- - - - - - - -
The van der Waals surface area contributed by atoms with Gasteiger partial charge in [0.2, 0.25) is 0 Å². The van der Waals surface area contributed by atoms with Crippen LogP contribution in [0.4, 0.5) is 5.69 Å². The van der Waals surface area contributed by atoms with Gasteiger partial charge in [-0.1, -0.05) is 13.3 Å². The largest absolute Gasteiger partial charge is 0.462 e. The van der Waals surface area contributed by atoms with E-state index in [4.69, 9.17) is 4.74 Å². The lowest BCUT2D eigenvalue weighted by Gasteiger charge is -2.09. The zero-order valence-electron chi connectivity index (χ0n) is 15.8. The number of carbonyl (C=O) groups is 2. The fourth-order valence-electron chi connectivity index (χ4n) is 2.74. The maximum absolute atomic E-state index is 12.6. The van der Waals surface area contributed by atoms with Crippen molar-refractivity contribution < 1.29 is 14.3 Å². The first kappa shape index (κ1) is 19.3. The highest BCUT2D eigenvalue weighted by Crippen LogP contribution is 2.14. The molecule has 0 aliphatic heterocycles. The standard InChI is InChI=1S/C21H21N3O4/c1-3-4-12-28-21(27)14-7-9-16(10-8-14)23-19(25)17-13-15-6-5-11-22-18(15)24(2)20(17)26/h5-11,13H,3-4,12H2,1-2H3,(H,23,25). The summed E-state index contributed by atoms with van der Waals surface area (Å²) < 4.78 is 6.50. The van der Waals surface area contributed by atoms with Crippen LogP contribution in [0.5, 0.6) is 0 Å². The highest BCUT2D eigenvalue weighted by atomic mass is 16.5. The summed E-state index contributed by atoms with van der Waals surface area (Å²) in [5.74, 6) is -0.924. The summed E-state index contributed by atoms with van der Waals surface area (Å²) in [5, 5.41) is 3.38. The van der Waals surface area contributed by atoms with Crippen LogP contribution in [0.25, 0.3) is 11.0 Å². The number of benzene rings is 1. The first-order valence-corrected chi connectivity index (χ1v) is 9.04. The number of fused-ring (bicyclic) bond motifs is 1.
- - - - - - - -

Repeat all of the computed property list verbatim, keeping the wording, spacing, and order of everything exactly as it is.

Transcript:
The van der Waals surface area contributed by atoms with Gasteiger partial charge in [0.2, 0.25) is 0 Å². The van der Waals surface area contributed by atoms with Crippen LogP contribution in [0.4, 0.5) is 5.69 Å². The van der Waals surface area contributed by atoms with Gasteiger partial charge in [-0.1, -0.05) is 13.3 Å². The largest absolute Gasteiger partial charge is 0.462 e. The van der Waals surface area contributed by atoms with E-state index in [4.69, 9.17) is 4.74 Å². The lowest BCUT2D eigenvalue weighted by Gasteiger charge is -2.09. The zero-order valence-electron chi connectivity index (χ0n) is 15.8. The number of carbonyl (C=O) groups is 2. The fourth-order valence-electron chi connectivity index (χ4n) is 2.74. The maximum absolute atomic E-state index is 12.6. The van der Waals surface area contributed by atoms with Crippen molar-refractivity contribution < 1.29 is 14.3 Å². The first kappa shape index (κ1) is 19.3. The highest BCUT2D eigenvalue weighted by Crippen LogP contribution is 2.14. The molecule has 0 aliphatic heterocycles. The standard InChI is InChI=1S/C21H21N3O4/c1-3-4-12-28-21(27)14-7-9-16(10-8-14)23-19(25)17-13-15-6-5-11-22-18(15)24(2)20(17)26/h5-11,13H,3-4,12H2,1-2H3,(H,23,25). The summed E-state index contributed by atoms with van der Waals surface area (Å²) < 4.78 is 6.50. The van der Waals surface area contributed by atoms with Crippen LogP contribution in [0.5, 0.6) is 0 Å². The highest BCUT2D eigenvalue weighted by atomic mass is 16.5. The summed E-state index contributed by atoms with van der Waals surface area (Å²) in [5.74, 6) is -0.924. The summed E-state index contributed by atoms with van der Waals surface area (Å²) in [5, 5.41) is 3.38. The van der Waals surface area contributed by atoms with Crippen LogP contribution in [0.25, 0.3) is 11.0 Å². The number of benzene rings is 1. The first-order valence-corrected chi connectivity index (χ1v) is 9.04. The number of fused-ring (bicyclic) bond motifs is 1.